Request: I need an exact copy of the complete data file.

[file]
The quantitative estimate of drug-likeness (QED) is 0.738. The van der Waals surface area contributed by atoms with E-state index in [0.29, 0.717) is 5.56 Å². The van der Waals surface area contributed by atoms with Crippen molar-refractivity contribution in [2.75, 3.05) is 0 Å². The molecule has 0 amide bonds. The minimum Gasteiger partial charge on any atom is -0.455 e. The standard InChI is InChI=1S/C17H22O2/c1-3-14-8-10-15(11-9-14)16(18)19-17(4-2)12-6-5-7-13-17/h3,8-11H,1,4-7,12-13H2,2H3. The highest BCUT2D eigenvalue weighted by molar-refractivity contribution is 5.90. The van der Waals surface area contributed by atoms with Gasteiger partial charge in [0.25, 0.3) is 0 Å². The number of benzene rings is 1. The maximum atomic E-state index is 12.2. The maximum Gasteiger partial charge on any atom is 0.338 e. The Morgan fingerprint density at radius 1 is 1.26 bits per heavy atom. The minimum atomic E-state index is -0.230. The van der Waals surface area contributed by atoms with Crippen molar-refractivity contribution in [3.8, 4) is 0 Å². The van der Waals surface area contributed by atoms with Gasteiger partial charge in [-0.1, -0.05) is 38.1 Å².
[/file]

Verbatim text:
The quantitative estimate of drug-likeness (QED) is 0.738. The van der Waals surface area contributed by atoms with E-state index in [0.29, 0.717) is 5.56 Å². The van der Waals surface area contributed by atoms with Crippen molar-refractivity contribution in [2.75, 3.05) is 0 Å². The molecule has 0 amide bonds. The minimum Gasteiger partial charge on any atom is -0.455 e. The standard InChI is InChI=1S/C17H22O2/c1-3-14-8-10-15(11-9-14)16(18)19-17(4-2)12-6-5-7-13-17/h3,8-11H,1,4-7,12-13H2,2H3. The highest BCUT2D eigenvalue weighted by molar-refractivity contribution is 5.90. The van der Waals surface area contributed by atoms with Gasteiger partial charge in [0.25, 0.3) is 0 Å². The number of benzene rings is 1. The maximum atomic E-state index is 12.2. The maximum Gasteiger partial charge on any atom is 0.338 e. The Morgan fingerprint density at radius 1 is 1.26 bits per heavy atom. The minimum atomic E-state index is -0.230. The van der Waals surface area contributed by atoms with Crippen molar-refractivity contribution in [3.8, 4) is 0 Å². The van der Waals surface area contributed by atoms with Gasteiger partial charge in [-0.1, -0.05) is 38.1 Å².